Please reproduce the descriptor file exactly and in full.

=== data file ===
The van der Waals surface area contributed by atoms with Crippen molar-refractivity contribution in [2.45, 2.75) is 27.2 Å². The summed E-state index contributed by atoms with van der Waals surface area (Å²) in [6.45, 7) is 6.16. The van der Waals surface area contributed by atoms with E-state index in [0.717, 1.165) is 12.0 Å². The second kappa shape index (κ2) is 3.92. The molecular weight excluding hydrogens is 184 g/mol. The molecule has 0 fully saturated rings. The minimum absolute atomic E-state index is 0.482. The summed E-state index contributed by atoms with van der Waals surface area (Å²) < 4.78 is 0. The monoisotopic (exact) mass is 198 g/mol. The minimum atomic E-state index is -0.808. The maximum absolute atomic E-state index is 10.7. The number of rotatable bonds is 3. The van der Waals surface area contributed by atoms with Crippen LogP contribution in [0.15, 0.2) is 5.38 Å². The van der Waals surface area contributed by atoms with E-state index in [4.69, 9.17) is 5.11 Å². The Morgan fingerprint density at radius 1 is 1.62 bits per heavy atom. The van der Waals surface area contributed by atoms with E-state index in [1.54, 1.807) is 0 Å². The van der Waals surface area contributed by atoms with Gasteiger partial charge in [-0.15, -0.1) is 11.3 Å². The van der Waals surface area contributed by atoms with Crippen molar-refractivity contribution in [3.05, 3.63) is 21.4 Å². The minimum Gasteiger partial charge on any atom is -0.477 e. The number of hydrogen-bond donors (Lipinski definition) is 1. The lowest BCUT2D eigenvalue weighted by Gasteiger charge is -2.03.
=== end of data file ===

The van der Waals surface area contributed by atoms with Crippen molar-refractivity contribution in [2.45, 2.75) is 27.2 Å². The summed E-state index contributed by atoms with van der Waals surface area (Å²) in [6.45, 7) is 6.16. The van der Waals surface area contributed by atoms with E-state index in [0.717, 1.165) is 12.0 Å². The second kappa shape index (κ2) is 3.92. The molecular weight excluding hydrogens is 184 g/mol. The molecule has 0 fully saturated rings. The minimum absolute atomic E-state index is 0.482. The summed E-state index contributed by atoms with van der Waals surface area (Å²) < 4.78 is 0. The monoisotopic (exact) mass is 198 g/mol. The minimum atomic E-state index is -0.808. The maximum absolute atomic E-state index is 10.7. The number of rotatable bonds is 3. The van der Waals surface area contributed by atoms with Crippen LogP contribution in [0.15, 0.2) is 5.38 Å². The van der Waals surface area contributed by atoms with E-state index in [4.69, 9.17) is 5.11 Å². The Morgan fingerprint density at radius 1 is 1.62 bits per heavy atom. The van der Waals surface area contributed by atoms with E-state index in [1.54, 1.807) is 0 Å². The van der Waals surface area contributed by atoms with Gasteiger partial charge in [-0.15, -0.1) is 11.3 Å². The van der Waals surface area contributed by atoms with Crippen molar-refractivity contribution in [3.05, 3.63) is 21.4 Å². The minimum Gasteiger partial charge on any atom is -0.477 e. The number of hydrogen-bond donors (Lipinski definition) is 1. The lowest BCUT2D eigenvalue weighted by Gasteiger charge is -2.03.